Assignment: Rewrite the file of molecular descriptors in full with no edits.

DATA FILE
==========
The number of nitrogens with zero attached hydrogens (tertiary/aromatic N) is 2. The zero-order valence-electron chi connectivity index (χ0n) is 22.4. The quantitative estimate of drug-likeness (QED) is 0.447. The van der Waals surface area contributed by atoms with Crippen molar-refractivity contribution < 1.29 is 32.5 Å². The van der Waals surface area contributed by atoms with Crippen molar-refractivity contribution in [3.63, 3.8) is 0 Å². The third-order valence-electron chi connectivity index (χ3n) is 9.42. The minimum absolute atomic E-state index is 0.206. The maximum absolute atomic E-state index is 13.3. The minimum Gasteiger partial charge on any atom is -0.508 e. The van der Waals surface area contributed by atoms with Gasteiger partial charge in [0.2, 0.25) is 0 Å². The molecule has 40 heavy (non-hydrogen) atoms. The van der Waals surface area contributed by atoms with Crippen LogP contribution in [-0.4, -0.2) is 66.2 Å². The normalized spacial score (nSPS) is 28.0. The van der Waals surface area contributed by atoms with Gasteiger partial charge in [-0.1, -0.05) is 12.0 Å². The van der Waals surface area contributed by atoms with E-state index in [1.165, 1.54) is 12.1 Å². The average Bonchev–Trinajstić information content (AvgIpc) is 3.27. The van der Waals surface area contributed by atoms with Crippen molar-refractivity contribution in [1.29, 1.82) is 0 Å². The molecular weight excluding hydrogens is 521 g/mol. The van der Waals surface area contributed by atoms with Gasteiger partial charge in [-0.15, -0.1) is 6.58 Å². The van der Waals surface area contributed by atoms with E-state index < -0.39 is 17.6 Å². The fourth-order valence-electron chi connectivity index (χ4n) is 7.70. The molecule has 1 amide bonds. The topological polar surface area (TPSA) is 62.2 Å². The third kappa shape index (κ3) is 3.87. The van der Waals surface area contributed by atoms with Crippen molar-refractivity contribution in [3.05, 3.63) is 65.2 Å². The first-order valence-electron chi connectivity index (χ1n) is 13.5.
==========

The number of nitrogens with zero attached hydrogens (tertiary/aromatic N) is 2. The zero-order valence-electron chi connectivity index (χ0n) is 22.4. The quantitative estimate of drug-likeness (QED) is 0.447. The van der Waals surface area contributed by atoms with Crippen molar-refractivity contribution < 1.29 is 32.5 Å². The van der Waals surface area contributed by atoms with Crippen molar-refractivity contribution in [3.63, 3.8) is 0 Å². The third-order valence-electron chi connectivity index (χ3n) is 9.42. The minimum absolute atomic E-state index is 0.206. The maximum absolute atomic E-state index is 13.3. The minimum Gasteiger partial charge on any atom is -0.508 e. The van der Waals surface area contributed by atoms with Gasteiger partial charge in [0.2, 0.25) is 0 Å². The molecule has 40 heavy (non-hydrogen) atoms. The van der Waals surface area contributed by atoms with Crippen LogP contribution in [-0.4, -0.2) is 66.2 Å². The normalized spacial score (nSPS) is 28.0. The van der Waals surface area contributed by atoms with Gasteiger partial charge in [-0.1, -0.05) is 12.0 Å². The van der Waals surface area contributed by atoms with E-state index in [1.165, 1.54) is 12.1 Å². The average Bonchev–Trinajstić information content (AvgIpc) is 3.27. The van der Waals surface area contributed by atoms with Crippen molar-refractivity contribution in [1.29, 1.82) is 0 Å². The molecular weight excluding hydrogens is 521 g/mol. The van der Waals surface area contributed by atoms with Gasteiger partial charge in [-0.15, -0.1) is 6.58 Å². The van der Waals surface area contributed by atoms with E-state index < -0.39 is 17.6 Å². The fourth-order valence-electron chi connectivity index (χ4n) is 7.70. The molecule has 1 amide bonds. The topological polar surface area (TPSA) is 62.2 Å². The third kappa shape index (κ3) is 3.87. The van der Waals surface area contributed by atoms with Crippen molar-refractivity contribution in [3.05, 3.63) is 65.2 Å². The first-order valence-electron chi connectivity index (χ1n) is 13.5.